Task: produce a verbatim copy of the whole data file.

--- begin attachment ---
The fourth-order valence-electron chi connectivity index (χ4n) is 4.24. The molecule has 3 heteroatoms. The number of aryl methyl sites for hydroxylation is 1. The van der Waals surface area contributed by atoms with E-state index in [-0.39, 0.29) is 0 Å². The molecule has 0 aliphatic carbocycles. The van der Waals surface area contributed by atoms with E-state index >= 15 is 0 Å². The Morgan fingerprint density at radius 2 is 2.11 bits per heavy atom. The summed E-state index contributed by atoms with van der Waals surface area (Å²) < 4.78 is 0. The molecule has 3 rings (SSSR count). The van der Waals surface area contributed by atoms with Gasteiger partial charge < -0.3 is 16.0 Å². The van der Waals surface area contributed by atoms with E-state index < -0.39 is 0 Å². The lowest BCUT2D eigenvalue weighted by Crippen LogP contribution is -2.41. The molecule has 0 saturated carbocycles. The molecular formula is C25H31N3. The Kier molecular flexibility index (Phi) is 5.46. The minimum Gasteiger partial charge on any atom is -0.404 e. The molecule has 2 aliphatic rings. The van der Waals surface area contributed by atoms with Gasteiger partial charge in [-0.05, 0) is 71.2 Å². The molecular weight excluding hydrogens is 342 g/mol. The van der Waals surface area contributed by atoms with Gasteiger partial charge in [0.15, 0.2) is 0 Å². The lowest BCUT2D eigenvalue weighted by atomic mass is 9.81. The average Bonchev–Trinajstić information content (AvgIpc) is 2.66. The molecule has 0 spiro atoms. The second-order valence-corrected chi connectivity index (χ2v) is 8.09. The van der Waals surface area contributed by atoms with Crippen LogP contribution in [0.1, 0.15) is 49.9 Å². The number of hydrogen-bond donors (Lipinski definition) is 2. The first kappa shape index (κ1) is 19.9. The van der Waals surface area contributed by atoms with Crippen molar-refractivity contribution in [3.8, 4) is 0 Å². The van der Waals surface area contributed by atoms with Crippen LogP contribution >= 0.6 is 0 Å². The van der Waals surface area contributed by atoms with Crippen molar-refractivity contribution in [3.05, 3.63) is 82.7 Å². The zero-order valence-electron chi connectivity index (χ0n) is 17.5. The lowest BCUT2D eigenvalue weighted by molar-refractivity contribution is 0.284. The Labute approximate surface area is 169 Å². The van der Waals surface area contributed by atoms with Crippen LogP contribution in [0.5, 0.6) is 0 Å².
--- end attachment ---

The fourth-order valence-electron chi connectivity index (χ4n) is 4.24. The molecule has 3 heteroatoms. The number of aryl methyl sites for hydroxylation is 1. The van der Waals surface area contributed by atoms with E-state index in [-0.39, 0.29) is 0 Å². The molecule has 0 aliphatic carbocycles. The van der Waals surface area contributed by atoms with E-state index >= 15 is 0 Å². The Morgan fingerprint density at radius 2 is 2.11 bits per heavy atom. The summed E-state index contributed by atoms with van der Waals surface area (Å²) < 4.78 is 0. The molecule has 3 rings (SSSR count). The van der Waals surface area contributed by atoms with Gasteiger partial charge < -0.3 is 16.0 Å². The van der Waals surface area contributed by atoms with E-state index < -0.39 is 0 Å². The lowest BCUT2D eigenvalue weighted by Crippen LogP contribution is -2.41. The molecule has 0 saturated carbocycles. The molecular formula is C25H31N3. The Kier molecular flexibility index (Phi) is 5.46. The minimum Gasteiger partial charge on any atom is -0.404 e. The molecule has 2 aliphatic rings. The van der Waals surface area contributed by atoms with Gasteiger partial charge in [-0.05, 0) is 71.2 Å². The molecular weight excluding hydrogens is 342 g/mol. The van der Waals surface area contributed by atoms with Gasteiger partial charge in [0.15, 0.2) is 0 Å². The lowest BCUT2D eigenvalue weighted by atomic mass is 9.81. The average Bonchev–Trinajstić information content (AvgIpc) is 2.66. The molecule has 0 spiro atoms. The second-order valence-corrected chi connectivity index (χ2v) is 8.09. The van der Waals surface area contributed by atoms with Crippen LogP contribution in [0.1, 0.15) is 49.9 Å². The number of hydrogen-bond donors (Lipinski definition) is 2. The first kappa shape index (κ1) is 19.9. The van der Waals surface area contributed by atoms with Crippen molar-refractivity contribution in [3.8, 4) is 0 Å². The van der Waals surface area contributed by atoms with Crippen LogP contribution >= 0.6 is 0 Å². The van der Waals surface area contributed by atoms with Crippen molar-refractivity contribution in [3.05, 3.63) is 82.7 Å². The zero-order valence-electron chi connectivity index (χ0n) is 17.5. The lowest BCUT2D eigenvalue weighted by molar-refractivity contribution is 0.284. The Labute approximate surface area is 169 Å². The van der Waals surface area contributed by atoms with Crippen LogP contribution in [0.5, 0.6) is 0 Å².